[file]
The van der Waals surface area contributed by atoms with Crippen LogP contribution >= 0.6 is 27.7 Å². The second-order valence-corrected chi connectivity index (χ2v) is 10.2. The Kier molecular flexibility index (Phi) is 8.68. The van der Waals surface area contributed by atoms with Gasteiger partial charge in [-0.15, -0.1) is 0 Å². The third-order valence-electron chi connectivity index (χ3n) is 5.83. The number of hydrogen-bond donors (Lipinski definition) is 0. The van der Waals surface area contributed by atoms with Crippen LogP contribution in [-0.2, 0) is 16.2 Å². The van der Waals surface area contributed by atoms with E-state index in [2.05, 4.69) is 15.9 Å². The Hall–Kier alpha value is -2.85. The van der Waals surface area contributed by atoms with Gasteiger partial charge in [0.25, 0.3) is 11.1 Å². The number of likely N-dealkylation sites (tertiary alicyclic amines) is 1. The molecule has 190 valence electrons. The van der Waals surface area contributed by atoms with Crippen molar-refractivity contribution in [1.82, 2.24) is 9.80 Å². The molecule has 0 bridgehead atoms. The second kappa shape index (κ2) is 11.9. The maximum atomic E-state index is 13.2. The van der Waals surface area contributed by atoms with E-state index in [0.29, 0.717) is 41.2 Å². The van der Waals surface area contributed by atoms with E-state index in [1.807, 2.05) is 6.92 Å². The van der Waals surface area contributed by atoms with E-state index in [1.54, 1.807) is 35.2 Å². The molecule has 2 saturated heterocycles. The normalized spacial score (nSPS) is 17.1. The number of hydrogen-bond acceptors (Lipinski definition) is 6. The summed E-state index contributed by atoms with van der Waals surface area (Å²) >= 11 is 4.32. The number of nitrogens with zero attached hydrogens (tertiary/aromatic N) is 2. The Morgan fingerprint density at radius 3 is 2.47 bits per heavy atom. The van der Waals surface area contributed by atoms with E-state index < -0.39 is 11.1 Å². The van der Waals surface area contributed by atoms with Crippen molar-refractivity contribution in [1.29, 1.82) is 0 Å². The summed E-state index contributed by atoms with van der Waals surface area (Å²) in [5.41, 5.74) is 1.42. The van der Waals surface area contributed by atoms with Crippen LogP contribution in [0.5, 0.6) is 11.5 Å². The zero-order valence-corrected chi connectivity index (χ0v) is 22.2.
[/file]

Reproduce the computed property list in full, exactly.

The van der Waals surface area contributed by atoms with Crippen LogP contribution >= 0.6 is 27.7 Å². The second-order valence-corrected chi connectivity index (χ2v) is 10.2. The Kier molecular flexibility index (Phi) is 8.68. The van der Waals surface area contributed by atoms with Gasteiger partial charge in [-0.15, -0.1) is 0 Å². The third-order valence-electron chi connectivity index (χ3n) is 5.83. The number of hydrogen-bond donors (Lipinski definition) is 0. The van der Waals surface area contributed by atoms with Crippen LogP contribution in [-0.2, 0) is 16.2 Å². The van der Waals surface area contributed by atoms with E-state index in [2.05, 4.69) is 15.9 Å². The Hall–Kier alpha value is -2.85. The van der Waals surface area contributed by atoms with Gasteiger partial charge in [0.25, 0.3) is 11.1 Å². The number of likely N-dealkylation sites (tertiary alicyclic amines) is 1. The molecule has 190 valence electrons. The van der Waals surface area contributed by atoms with Crippen molar-refractivity contribution in [1.82, 2.24) is 9.80 Å². The molecule has 0 bridgehead atoms. The second kappa shape index (κ2) is 11.9. The maximum atomic E-state index is 13.2. The van der Waals surface area contributed by atoms with E-state index in [0.29, 0.717) is 41.2 Å². The van der Waals surface area contributed by atoms with E-state index in [1.807, 2.05) is 6.92 Å². The van der Waals surface area contributed by atoms with E-state index in [1.54, 1.807) is 35.2 Å². The molecule has 2 saturated heterocycles. The normalized spacial score (nSPS) is 17.1. The number of hydrogen-bond acceptors (Lipinski definition) is 6. The summed E-state index contributed by atoms with van der Waals surface area (Å²) >= 11 is 4.32. The number of nitrogens with zero attached hydrogens (tertiary/aromatic N) is 2. The Morgan fingerprint density at radius 3 is 2.47 bits per heavy atom. The van der Waals surface area contributed by atoms with E-state index < -0.39 is 11.1 Å². The van der Waals surface area contributed by atoms with Crippen molar-refractivity contribution in [1.29, 1.82) is 0 Å². The summed E-state index contributed by atoms with van der Waals surface area (Å²) in [5.41, 5.74) is 1.42. The van der Waals surface area contributed by atoms with Crippen LogP contribution in [0.5, 0.6) is 11.5 Å². The zero-order valence-corrected chi connectivity index (χ0v) is 22.2.